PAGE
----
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Flower enthusiasts enjoy 58th mums festival

Three cascading chrysanthemums are displayed at the 58th

Three cascading chrysanthemums are displayed at the 58th Long Island Chrysanthemum Society Show at Hicks Nurseries in Westbury. More than 60 chrysanthemums exhibits were judged on stem strength, color, size and cleanliness. (Oct. 20, 2012) (Credit: Andrew Kozak)

Walking into Hicks Nurseries in Westbury, Priscila Kimlingen was greeted with a rainbow of colors and the light smell of chrysanthemums during the 58th  Long Island Chrysanthemum Society Show.

“We have never seen these kinds of shapes,” said Kimlingen, 75, of Garden City, who often goes to The New York Botanical Garden to view chrysanthemums, but visited the Long Island show for the first time this year.

The more than 60 chrysanthemums on display were judged by officials trained by the National Chrysanthemum Society.


PHOTOS: 58th annual Long Island Chrysanthemum Society Show
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“Judges look for conformity to bloom form,” said John Capobianco, 48, of Farmingdale, the treasurer of the Long Island Chrysanthemum Society. “They are judged on cleanliness, color, absence of damage, clarity, size and freshness.”

Sunday will be the final day of the show and plants will be on display from noon to 5 p.m.

“It is wonderful to win ribbons,” said Renu Sharma, 62, of North Hills, who won several blue ribbons. “One bloom takes five to six months, and they require a lot of care. You have to just shade them for two months. That is why our society is so small, people don’t have time.”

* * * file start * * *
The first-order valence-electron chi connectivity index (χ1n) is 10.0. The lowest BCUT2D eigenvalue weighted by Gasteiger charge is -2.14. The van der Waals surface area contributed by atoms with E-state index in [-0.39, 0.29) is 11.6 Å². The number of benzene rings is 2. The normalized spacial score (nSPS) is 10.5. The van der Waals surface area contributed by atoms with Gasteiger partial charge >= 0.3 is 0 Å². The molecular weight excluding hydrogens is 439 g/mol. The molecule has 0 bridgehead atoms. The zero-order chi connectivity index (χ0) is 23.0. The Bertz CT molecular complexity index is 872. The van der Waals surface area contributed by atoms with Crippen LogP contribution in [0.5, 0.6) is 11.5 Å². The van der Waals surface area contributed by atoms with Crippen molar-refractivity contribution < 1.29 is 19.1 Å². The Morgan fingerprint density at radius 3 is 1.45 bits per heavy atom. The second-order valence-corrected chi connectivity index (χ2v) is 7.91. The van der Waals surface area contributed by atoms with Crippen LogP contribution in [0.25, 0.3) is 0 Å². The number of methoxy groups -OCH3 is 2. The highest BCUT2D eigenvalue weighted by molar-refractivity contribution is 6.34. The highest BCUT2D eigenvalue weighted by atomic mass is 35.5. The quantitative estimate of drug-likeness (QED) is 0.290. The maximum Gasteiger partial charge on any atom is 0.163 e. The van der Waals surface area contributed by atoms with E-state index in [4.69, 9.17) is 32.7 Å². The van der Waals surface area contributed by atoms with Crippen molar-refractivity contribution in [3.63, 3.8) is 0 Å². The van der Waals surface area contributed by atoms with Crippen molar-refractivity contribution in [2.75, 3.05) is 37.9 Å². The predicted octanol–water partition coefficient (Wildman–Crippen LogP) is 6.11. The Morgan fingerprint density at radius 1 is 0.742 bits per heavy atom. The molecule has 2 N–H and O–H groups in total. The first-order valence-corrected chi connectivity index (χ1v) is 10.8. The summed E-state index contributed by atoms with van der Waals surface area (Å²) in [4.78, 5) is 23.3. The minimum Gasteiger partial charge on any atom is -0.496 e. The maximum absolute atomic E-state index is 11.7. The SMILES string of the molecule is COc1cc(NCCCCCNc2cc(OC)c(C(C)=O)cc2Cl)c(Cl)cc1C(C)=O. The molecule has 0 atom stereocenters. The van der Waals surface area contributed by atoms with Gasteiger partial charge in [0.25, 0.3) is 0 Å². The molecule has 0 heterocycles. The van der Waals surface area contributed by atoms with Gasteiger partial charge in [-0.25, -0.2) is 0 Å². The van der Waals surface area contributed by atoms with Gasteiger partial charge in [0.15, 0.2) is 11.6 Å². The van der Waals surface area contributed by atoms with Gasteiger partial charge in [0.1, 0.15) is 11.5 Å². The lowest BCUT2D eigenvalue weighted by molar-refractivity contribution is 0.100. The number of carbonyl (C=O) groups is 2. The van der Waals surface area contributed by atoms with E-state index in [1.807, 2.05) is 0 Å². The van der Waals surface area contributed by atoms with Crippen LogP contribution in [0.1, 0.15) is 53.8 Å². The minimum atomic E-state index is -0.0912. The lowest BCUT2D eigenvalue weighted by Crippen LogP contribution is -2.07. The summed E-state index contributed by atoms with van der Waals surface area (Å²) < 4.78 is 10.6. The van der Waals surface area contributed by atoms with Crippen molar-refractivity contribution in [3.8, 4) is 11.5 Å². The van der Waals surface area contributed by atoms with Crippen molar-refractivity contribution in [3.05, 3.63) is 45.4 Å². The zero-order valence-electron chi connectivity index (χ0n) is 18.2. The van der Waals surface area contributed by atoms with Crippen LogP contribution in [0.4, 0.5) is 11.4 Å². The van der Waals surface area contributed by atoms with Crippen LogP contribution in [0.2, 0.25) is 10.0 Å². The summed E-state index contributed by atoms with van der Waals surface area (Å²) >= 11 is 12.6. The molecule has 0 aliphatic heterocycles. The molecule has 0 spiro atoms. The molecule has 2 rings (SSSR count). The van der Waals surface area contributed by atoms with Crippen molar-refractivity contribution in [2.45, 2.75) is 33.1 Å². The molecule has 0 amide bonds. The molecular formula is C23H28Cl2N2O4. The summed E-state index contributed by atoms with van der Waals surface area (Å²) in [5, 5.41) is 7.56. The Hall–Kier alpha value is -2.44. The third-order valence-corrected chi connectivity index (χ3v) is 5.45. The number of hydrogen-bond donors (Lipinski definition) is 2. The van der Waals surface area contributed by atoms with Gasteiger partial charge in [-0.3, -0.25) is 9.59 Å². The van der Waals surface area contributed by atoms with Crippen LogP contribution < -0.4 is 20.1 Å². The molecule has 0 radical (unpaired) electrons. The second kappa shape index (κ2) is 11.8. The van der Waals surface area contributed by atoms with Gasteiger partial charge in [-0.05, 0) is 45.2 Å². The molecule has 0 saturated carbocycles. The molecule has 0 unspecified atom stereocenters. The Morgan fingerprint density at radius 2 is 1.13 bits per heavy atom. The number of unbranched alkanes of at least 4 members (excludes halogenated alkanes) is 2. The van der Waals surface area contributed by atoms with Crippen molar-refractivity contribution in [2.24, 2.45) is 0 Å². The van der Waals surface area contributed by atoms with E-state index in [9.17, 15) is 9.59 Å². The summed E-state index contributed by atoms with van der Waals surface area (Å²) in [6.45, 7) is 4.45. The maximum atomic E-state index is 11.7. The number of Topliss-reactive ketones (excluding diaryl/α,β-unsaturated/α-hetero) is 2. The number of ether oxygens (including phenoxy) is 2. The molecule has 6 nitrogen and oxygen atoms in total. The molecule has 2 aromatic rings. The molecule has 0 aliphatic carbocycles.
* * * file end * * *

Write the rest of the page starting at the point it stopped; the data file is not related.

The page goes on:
Manipulation by the gardener affects the size and shape of the plant. Gardeners can create mums with large flowers that stand alone or mums that cascade over the ground with hundreds of tiny flowers.

“These are the queen of the fall flower,” said Capobianco. “Most Long Islanders are used to three pots of these for $10 outside of Waldbaum’s. They rarely see ones this beautiful.”

Internationally, the flower holds national significance in Japan and is revered on National Chrysanthemum Day. In the United States, they are a popular fall flower.

“What really makes mums special to me is their versatility,” said Capobianco, who’s been growing them for more than 20 years.

There are 13 different categories of mums according to the National Chrysanthemum Society that vary in the flower’s petal shapes and length.

“I am just awed at the shapes and beauty,” said Kimlingen. “We will absolutely come back next year.”

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